Restaurant Review: Jesse Mulligan Finds Out If Depot Has Still Got It

By Jesse Mulligan
Depot restaurant, Federal St, Auckland. Photo / Babiche Martens

Cuisine: Bistro
Address: 86 Federal St, CBD
Phone: (09) 363 7048
Drinks: Fully licensed
Reservations: Not accepted
From the menu: Oysters $5 each; ceviche $18; lamb neck $40; skirt steak $31; Jerusalem artichokes $12; sugar pie $9.50; skillet cookie $12

When historians go searching for the moment Auckland became an international food city, Depot’s opening in 2011 may well be where they end up. A restaurant of stunning quality, cooking unmistakably New Zealand cuisine, at the foot of the country’s most famous landmark and adjoined to one of its few five-star hotels all the ingredients were there. When food writer Lauraine Jacobs had to choose a restaurant to host Ruth Reichl, arguably the most famous reviewer in the world, she took her to Depot. The owner Al Brown was pouring the wine that night and, the next day, when I asked Reichl what she thought of the restaurant, she said “I enjoyed what I can remember”.

I was food critic for Metro at the time and for a while there, every time I visited another restaurant I would come to the same conclusion: that it was fine, but why wouldn’t you just go to Depot? Because you couldn’t get a table, was the usual reason. My wife and I usually ended up with a post-lunch sitting, eating enough to get us through until bedtime and vacating our table around 5pm, as the crowds started gathering for the evening rush.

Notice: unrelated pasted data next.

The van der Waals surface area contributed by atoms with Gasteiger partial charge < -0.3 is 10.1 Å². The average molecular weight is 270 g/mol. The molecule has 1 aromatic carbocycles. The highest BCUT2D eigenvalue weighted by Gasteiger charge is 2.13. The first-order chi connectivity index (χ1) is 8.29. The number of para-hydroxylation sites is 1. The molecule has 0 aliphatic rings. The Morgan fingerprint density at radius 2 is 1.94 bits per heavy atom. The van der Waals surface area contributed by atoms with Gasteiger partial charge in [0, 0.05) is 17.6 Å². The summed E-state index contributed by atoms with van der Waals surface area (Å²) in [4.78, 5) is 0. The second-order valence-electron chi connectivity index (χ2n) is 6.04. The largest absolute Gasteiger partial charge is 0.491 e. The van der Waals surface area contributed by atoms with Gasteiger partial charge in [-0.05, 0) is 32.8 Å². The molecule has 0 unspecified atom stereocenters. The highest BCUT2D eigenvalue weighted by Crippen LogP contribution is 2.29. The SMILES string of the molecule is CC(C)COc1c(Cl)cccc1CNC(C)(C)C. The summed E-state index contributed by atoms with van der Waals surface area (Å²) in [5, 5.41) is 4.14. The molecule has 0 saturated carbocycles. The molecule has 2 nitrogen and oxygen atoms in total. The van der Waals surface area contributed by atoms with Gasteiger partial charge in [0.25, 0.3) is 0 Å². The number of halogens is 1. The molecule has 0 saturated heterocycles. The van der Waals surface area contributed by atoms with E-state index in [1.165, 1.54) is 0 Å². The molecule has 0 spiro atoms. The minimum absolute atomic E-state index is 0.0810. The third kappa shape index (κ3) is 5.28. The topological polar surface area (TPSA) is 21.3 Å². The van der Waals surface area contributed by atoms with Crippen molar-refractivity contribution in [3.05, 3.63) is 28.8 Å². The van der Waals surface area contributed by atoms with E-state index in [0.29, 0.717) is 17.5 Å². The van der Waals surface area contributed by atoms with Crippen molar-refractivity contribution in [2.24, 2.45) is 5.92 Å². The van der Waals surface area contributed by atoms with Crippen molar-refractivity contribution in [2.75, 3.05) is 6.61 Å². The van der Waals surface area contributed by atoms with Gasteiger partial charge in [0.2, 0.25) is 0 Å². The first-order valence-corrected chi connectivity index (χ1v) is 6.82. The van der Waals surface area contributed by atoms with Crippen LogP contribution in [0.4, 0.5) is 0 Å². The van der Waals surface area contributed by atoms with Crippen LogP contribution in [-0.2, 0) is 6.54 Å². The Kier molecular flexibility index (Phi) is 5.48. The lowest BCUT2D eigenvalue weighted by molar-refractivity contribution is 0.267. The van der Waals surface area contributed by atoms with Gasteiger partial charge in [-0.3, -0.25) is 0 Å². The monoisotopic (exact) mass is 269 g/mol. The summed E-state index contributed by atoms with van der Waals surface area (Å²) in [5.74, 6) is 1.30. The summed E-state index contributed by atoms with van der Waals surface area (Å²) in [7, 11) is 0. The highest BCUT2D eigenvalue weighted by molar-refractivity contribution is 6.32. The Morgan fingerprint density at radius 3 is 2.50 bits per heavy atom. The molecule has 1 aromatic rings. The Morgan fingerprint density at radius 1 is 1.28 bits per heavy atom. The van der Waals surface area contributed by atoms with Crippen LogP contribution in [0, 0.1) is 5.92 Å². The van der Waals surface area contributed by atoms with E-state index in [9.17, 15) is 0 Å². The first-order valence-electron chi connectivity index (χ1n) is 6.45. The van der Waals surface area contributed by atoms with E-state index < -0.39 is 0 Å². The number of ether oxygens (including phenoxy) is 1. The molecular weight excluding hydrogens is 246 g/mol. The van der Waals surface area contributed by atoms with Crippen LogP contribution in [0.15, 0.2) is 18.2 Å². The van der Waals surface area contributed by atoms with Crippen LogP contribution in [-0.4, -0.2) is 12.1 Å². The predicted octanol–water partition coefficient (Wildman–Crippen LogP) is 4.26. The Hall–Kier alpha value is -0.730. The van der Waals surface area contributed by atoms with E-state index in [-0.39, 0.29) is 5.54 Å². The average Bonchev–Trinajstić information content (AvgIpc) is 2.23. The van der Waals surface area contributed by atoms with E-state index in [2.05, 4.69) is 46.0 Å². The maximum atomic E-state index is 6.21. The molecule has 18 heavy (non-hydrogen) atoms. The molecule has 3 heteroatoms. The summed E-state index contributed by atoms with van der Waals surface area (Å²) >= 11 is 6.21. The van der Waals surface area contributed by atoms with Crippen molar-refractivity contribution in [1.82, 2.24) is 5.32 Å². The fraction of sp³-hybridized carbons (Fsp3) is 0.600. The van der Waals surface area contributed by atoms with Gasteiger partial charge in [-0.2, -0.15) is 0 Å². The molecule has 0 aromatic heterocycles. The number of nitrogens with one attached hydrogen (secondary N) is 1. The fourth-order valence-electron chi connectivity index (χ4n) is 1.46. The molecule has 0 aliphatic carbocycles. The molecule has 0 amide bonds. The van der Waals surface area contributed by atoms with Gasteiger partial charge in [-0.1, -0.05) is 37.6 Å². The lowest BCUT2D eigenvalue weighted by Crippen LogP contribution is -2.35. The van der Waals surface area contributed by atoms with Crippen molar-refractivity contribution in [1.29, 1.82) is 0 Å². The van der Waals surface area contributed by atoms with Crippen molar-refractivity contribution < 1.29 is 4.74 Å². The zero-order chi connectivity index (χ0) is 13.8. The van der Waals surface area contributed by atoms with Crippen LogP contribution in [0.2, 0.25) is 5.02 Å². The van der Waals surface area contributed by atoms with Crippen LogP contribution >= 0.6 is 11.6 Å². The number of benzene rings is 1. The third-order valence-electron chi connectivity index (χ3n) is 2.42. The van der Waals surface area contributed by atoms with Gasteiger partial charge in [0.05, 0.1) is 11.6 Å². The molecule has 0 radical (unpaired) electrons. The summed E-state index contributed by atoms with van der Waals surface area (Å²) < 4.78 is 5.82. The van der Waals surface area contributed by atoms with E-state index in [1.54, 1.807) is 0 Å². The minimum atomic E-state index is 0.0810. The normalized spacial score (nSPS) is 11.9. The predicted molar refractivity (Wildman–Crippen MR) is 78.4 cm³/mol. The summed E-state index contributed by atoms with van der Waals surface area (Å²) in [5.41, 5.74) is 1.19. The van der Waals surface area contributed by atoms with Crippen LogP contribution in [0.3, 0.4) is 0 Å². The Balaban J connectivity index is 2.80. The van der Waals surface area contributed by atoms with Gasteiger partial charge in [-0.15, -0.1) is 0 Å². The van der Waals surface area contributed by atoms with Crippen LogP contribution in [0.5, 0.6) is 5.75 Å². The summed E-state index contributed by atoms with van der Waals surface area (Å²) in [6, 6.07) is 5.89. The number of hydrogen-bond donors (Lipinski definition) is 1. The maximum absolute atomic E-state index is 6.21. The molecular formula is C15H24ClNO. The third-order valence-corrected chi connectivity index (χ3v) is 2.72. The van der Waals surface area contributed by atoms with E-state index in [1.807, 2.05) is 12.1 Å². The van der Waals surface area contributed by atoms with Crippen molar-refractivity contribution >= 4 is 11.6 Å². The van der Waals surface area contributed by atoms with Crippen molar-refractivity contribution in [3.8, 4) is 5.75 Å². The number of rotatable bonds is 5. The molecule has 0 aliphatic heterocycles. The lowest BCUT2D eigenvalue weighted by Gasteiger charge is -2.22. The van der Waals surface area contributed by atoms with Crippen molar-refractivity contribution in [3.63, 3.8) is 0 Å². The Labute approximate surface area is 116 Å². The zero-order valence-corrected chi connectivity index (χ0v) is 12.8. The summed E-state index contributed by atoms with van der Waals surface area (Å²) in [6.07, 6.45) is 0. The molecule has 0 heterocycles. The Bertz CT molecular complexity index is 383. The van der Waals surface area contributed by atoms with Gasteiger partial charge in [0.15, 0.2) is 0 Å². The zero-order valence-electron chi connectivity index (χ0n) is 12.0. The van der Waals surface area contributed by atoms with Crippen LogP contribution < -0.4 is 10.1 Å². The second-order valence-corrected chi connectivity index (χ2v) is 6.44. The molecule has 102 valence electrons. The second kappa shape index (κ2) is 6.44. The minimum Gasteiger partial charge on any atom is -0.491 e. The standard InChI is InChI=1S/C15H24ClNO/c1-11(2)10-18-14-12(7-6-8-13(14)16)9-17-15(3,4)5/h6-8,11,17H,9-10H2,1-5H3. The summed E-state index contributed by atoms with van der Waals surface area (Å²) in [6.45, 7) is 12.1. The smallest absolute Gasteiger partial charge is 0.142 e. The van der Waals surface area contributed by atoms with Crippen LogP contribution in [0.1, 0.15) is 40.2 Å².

Nobody can stay young forever, and now Depot is the establishment figure, tasked with staying interesting in the face of the hipster revolution. Omni, Ockhee, Celeste, Lilian, Cotto all of these places are very 2020, and you don’t even need to go into the city proper to enjoy them. How good is Depot by comparison? Would you still take Reichl here?

It’s exceptional, and you would. Reichl used to famously eat in disguise when she reviewed for the New York Times, although this time I left my fake beard at home (it’s itchy, and is harder to eat through than an N95 mask). The staff didn’t seem to recognise me as someone who would later be judging their performance, as I overheard some pretty good gossip, shared in voices loud enough that they obviously didn’t care I was sitting nearby.

The menu is wonderful: dish after dish of, well, this isn’t the most elegant word but it’s the most accurate, tasty food that rings every sensory bell in your brain. This kitchen owns both ends of the spectrum when you imagine eating at Depot you might equally think of a hot steak, cooked medium rare and served with fried onions and a very spicy mustard, or cold oysters, shucked a few seconds earlier, expertly detached from their shell so that they slide down your throat in one go.

There is temperature and texture and taste and flavour, and though many of the dishes are near a decade-old classics (that skirt steak was the first thing I ever ate in this restaurant, and it hasn’t changed), others seem to have arrived with the season one side dish features jerusalem artichoke, roasted and tossed with winter greens, hazelnuts and golden raisins … the sort of thing Yotam Ottolenghi might ask you to serve at a dinner party by itself. The kingfish ceviche is unmissable, mixed with fresh horseradish, lemon and herbs and served with huge taro crisps and a smoked mayo dip on the side.

Depot famously stayed closed through the last lockdown, Al Brown unwilling to squeeze his perfect offering into a takeaway format or a physically distanced dining room. At the time of writing it’s unclear what the next few weeks will look like in Auckland but, in moments of uncertainty we should all be pleased that Depot continues to be a certain thing when you’re seeking the best food in the city.

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